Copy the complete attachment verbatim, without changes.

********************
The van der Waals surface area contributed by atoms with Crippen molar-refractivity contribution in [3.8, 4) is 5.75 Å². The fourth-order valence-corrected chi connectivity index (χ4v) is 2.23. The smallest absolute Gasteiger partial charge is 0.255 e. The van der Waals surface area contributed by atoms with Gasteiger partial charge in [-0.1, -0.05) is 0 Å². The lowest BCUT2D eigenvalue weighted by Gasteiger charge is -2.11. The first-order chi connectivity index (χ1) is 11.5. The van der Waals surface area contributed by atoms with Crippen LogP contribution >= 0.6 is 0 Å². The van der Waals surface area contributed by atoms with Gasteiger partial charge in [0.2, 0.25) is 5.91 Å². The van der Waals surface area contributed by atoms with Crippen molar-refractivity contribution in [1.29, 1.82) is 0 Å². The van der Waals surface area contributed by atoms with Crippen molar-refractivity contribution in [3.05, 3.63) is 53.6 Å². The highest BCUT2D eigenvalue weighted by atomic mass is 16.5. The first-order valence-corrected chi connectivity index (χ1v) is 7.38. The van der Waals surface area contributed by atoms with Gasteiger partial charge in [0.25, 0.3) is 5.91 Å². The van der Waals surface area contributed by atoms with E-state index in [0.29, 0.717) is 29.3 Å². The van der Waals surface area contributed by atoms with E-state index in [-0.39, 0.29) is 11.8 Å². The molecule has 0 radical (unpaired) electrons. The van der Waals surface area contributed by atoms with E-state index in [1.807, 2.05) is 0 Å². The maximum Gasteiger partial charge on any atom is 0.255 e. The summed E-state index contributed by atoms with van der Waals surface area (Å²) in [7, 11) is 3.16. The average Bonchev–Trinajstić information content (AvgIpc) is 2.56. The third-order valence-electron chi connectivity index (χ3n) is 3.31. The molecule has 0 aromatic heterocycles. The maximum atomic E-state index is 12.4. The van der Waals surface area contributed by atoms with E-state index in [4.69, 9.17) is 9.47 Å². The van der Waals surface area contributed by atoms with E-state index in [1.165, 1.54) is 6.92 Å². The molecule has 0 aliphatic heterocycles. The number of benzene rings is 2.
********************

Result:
The van der Waals surface area contributed by atoms with Crippen molar-refractivity contribution in [3.8, 4) is 5.75 Å². The fourth-order valence-corrected chi connectivity index (χ4v) is 2.23. The smallest absolute Gasteiger partial charge is 0.255 e. The van der Waals surface area contributed by atoms with Gasteiger partial charge in [-0.1, -0.05) is 0 Å². The lowest BCUT2D eigenvalue weighted by Gasteiger charge is -2.11. The first-order chi connectivity index (χ1) is 11.5. The van der Waals surface area contributed by atoms with Crippen LogP contribution >= 0.6 is 0 Å². The van der Waals surface area contributed by atoms with Gasteiger partial charge in [0.2, 0.25) is 5.91 Å². The van der Waals surface area contributed by atoms with Crippen molar-refractivity contribution in [1.29, 1.82) is 0 Å². The van der Waals surface area contributed by atoms with Crippen molar-refractivity contribution in [3.05, 3.63) is 53.6 Å². The highest BCUT2D eigenvalue weighted by atomic mass is 16.5. The first-order valence-corrected chi connectivity index (χ1v) is 7.38. The van der Waals surface area contributed by atoms with Gasteiger partial charge in [0.25, 0.3) is 5.91 Å². The van der Waals surface area contributed by atoms with E-state index in [0.29, 0.717) is 29.3 Å². The van der Waals surface area contributed by atoms with E-state index in [-0.39, 0.29) is 11.8 Å². The molecule has 0 radical (unpaired) electrons. The van der Waals surface area contributed by atoms with E-state index in [1.807, 2.05) is 0 Å². The maximum Gasteiger partial charge on any atom is 0.255 e. The summed E-state index contributed by atoms with van der Waals surface area (Å²) in [7, 11) is 3.16. The average Bonchev–Trinajstić information content (AvgIpc) is 2.56. The third-order valence-electron chi connectivity index (χ3n) is 3.31. The molecule has 0 aromatic heterocycles. The maximum atomic E-state index is 12.4. The van der Waals surface area contributed by atoms with E-state index in [4.69, 9.17) is 9.47 Å². The van der Waals surface area contributed by atoms with E-state index in [1.165, 1.54) is 6.92 Å². The molecule has 0 aliphatic heterocycles. The number of benzene rings is 2.